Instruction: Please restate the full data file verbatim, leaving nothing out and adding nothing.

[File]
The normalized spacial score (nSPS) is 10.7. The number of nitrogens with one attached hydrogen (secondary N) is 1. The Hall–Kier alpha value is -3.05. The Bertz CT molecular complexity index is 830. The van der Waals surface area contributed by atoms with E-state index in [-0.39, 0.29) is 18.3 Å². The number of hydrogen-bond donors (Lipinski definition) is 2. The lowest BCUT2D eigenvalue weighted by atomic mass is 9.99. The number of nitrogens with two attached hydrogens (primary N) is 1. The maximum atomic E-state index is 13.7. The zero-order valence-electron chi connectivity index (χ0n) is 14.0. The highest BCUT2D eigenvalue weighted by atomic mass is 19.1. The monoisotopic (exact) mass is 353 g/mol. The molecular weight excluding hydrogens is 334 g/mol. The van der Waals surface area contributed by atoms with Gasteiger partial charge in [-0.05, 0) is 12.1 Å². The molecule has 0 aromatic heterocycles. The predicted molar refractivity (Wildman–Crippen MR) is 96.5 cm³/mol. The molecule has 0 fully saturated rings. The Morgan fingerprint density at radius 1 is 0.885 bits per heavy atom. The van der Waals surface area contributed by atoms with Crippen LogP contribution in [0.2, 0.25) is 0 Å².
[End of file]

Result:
The normalized spacial score (nSPS) is 10.7. The number of nitrogens with one attached hydrogen (secondary N) is 1. The Hall–Kier alpha value is -3.05. The Bertz CT molecular complexity index is 830. The van der Waals surface area contributed by atoms with E-state index in [-0.39, 0.29) is 18.3 Å². The number of hydrogen-bond donors (Lipinski definition) is 2. The lowest BCUT2D eigenvalue weighted by atomic mass is 9.99. The number of nitrogens with two attached hydrogens (primary N) is 1. The maximum atomic E-state index is 13.7. The zero-order valence-electron chi connectivity index (χ0n) is 14.0. The highest BCUT2D eigenvalue weighted by atomic mass is 19.1. The monoisotopic (exact) mass is 353 g/mol. The molecular weight excluding hydrogens is 334 g/mol. The van der Waals surface area contributed by atoms with Gasteiger partial charge in [-0.05, 0) is 12.1 Å². The molecule has 0 aromatic heterocycles. The predicted molar refractivity (Wildman–Crippen MR) is 96.5 cm³/mol. The molecule has 0 fully saturated rings. The Morgan fingerprint density at radius 1 is 0.885 bits per heavy atom. The van der Waals surface area contributed by atoms with Crippen LogP contribution in [0.2, 0.25) is 0 Å².